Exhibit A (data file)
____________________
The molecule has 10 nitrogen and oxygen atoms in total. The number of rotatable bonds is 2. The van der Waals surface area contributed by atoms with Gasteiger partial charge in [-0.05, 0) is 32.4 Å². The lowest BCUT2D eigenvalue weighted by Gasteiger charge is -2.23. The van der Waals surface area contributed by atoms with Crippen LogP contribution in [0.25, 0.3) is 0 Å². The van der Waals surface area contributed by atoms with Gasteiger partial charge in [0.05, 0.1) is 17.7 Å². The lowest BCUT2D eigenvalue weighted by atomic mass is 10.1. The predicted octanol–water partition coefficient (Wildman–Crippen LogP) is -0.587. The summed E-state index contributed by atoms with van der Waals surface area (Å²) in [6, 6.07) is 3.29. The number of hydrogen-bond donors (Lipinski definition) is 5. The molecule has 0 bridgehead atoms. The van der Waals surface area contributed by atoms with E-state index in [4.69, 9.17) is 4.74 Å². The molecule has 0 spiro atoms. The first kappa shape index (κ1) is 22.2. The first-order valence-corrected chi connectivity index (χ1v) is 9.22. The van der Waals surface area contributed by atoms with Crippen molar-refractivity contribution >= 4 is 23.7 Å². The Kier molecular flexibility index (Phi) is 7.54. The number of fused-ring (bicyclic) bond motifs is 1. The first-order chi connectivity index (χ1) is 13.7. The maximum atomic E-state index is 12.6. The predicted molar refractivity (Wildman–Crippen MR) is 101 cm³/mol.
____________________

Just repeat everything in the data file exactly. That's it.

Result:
The molecule has 10 nitrogen and oxygen atoms in total. The number of rotatable bonds is 2. The van der Waals surface area contributed by atoms with Gasteiger partial charge in [-0.05, 0) is 32.4 Å². The lowest BCUT2D eigenvalue weighted by Gasteiger charge is -2.23. The van der Waals surface area contributed by atoms with Crippen LogP contribution in [0.25, 0.3) is 0 Å². The van der Waals surface area contributed by atoms with Gasteiger partial charge in [0.05, 0.1) is 17.7 Å². The lowest BCUT2D eigenvalue weighted by atomic mass is 10.1. The predicted octanol–water partition coefficient (Wildman–Crippen LogP) is -0.587. The summed E-state index contributed by atoms with van der Waals surface area (Å²) in [6, 6.07) is 3.29. The number of hydrogen-bond donors (Lipinski definition) is 5. The molecule has 0 bridgehead atoms. The van der Waals surface area contributed by atoms with E-state index in [4.69, 9.17) is 4.74 Å². The molecule has 0 spiro atoms. The first kappa shape index (κ1) is 22.2. The first-order valence-corrected chi connectivity index (χ1v) is 9.22. The van der Waals surface area contributed by atoms with Crippen molar-refractivity contribution >= 4 is 23.7 Å². The Kier molecular flexibility index (Phi) is 7.54. The number of fused-ring (bicyclic) bond motifs is 1. The first-order chi connectivity index (χ1) is 13.7. The maximum atomic E-state index is 12.6. The predicted molar refractivity (Wildman–Crippen MR) is 101 cm³/mol.